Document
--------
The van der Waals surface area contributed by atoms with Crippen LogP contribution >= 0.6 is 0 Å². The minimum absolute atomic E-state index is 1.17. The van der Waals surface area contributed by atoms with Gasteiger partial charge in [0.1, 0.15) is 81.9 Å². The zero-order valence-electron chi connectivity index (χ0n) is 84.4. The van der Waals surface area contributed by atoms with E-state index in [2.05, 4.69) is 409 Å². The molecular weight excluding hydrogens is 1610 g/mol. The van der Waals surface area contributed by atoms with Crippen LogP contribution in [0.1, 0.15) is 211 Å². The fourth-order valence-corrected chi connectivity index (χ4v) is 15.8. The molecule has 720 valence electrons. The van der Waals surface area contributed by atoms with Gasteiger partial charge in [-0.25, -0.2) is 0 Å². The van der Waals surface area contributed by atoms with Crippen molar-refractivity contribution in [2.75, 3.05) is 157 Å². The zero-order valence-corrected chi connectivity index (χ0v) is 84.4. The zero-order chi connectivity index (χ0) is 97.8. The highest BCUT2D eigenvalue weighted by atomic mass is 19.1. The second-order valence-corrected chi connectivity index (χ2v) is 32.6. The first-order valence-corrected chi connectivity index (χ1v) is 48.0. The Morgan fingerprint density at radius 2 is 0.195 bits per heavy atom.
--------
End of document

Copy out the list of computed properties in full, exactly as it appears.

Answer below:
The van der Waals surface area contributed by atoms with Crippen LogP contribution >= 0.6 is 0 Å². The minimum absolute atomic E-state index is 1.17. The van der Waals surface area contributed by atoms with Gasteiger partial charge in [0.1, 0.15) is 81.9 Å². The zero-order valence-electron chi connectivity index (χ0n) is 84.4. The van der Waals surface area contributed by atoms with E-state index in [2.05, 4.69) is 409 Å². The molecular weight excluding hydrogens is 1610 g/mol. The van der Waals surface area contributed by atoms with Crippen LogP contribution in [0.1, 0.15) is 211 Å². The fourth-order valence-corrected chi connectivity index (χ4v) is 15.8. The molecule has 720 valence electrons. The van der Waals surface area contributed by atoms with Gasteiger partial charge in [-0.25, -0.2) is 0 Å². The van der Waals surface area contributed by atoms with Crippen molar-refractivity contribution in [2.75, 3.05) is 157 Å². The zero-order valence-corrected chi connectivity index (χ0v) is 84.4. The zero-order chi connectivity index (χ0) is 97.8. The highest BCUT2D eigenvalue weighted by atomic mass is 19.1. The second-order valence-corrected chi connectivity index (χ2v) is 32.6. The first-order valence-corrected chi connectivity index (χ1v) is 48.0. The Morgan fingerprint density at radius 2 is 0.195 bits per heavy atom.